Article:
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Although it takes two to get married, it typically only takes one to get divorced.
When a divorce petition has been filed by the spouse seeking divorce, that petition is served on the other spouse. That spouse is then expected to answer the petition within a specific time dictated by state law.
But what happens if the other spouse fails (or refuses) to respond to the divorce papers?
When the non-petitioning spouse fails to answer the petition, the court will generally assume that the spouse agrees to the terms included on the petition -- which can include property division, child custody, spousal support, and other demands made by the petitioning spouse -- and enter a default judgment.
In a divorce case, obtaining a default judgment may require additional steps and paperwork, but generally, if the petitioning spouse can show that he or she has properly served the other spouse and that spouse has failed to respond, the judgment will be entered and the spouse will be bound by the terms of the divorce.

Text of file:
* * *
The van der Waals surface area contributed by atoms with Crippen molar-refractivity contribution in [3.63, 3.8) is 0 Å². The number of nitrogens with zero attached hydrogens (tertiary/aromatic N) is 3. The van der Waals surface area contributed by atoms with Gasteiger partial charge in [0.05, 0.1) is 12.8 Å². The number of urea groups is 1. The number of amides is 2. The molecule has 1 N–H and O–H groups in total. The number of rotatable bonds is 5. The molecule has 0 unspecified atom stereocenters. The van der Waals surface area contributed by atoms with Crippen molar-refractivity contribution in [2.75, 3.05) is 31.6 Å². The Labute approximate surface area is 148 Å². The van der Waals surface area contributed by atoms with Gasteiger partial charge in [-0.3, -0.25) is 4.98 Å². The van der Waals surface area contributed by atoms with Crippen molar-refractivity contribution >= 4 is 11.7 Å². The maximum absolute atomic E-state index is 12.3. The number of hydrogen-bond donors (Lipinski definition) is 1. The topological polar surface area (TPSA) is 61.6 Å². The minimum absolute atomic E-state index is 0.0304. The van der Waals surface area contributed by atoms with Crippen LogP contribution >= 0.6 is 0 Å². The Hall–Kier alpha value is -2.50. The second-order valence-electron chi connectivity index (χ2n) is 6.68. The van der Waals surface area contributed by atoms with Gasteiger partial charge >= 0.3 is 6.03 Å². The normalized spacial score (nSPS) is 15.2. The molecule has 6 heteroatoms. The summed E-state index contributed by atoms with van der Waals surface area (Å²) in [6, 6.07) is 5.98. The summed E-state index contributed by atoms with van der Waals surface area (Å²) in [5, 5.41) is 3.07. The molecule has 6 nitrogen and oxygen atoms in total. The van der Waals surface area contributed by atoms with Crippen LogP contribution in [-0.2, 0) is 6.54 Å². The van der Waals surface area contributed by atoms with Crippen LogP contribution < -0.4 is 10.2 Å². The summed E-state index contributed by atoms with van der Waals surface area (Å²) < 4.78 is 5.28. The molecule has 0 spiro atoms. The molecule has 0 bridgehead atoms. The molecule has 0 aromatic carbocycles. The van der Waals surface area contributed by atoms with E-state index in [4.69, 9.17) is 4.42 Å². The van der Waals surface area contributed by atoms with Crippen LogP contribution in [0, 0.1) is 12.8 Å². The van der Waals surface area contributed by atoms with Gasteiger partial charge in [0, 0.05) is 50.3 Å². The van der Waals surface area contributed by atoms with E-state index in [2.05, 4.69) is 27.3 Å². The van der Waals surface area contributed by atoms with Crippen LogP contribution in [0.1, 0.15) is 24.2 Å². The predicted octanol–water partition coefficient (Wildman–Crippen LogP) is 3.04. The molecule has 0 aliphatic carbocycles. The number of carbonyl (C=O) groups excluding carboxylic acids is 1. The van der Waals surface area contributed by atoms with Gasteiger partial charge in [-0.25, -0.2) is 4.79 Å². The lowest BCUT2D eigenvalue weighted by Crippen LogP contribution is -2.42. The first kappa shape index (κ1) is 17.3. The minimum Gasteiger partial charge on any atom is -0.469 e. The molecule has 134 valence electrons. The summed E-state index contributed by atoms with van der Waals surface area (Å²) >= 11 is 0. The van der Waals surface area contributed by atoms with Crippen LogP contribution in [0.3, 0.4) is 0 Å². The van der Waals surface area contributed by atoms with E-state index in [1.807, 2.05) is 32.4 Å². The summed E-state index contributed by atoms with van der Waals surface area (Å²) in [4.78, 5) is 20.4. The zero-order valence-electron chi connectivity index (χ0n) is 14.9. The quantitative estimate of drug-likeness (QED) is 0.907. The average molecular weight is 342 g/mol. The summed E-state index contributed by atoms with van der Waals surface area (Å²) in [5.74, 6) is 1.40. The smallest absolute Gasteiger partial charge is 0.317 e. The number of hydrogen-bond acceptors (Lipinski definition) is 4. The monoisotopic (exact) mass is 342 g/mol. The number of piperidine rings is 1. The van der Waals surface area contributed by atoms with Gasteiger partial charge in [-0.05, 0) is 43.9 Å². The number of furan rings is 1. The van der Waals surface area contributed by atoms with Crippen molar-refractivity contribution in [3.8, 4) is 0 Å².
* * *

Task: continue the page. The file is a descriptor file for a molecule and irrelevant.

Setting Aside Default Judgments
If a default judgment has been entered, a spouse may be able to have the judgment set aside. However, you may have to provide an explanation for your failure to respond and you may only have a limited window of time in which to do so.
The rules for setting aside default judgments, like the rules for divorce, vary by state. In California, for example, the Code of Civil Procedure notes that a court may relieve a party from a judgment that was entered due to "mistake, inadvertence, surprise, or excusable neglect" and that application for relief "shall be made within a reasonable time, in no case exceeding six months, after the judgment."
Learn more about the divorce process including dividing property, alimony, and more at FindLaw's Learn About the Law section on Divorce.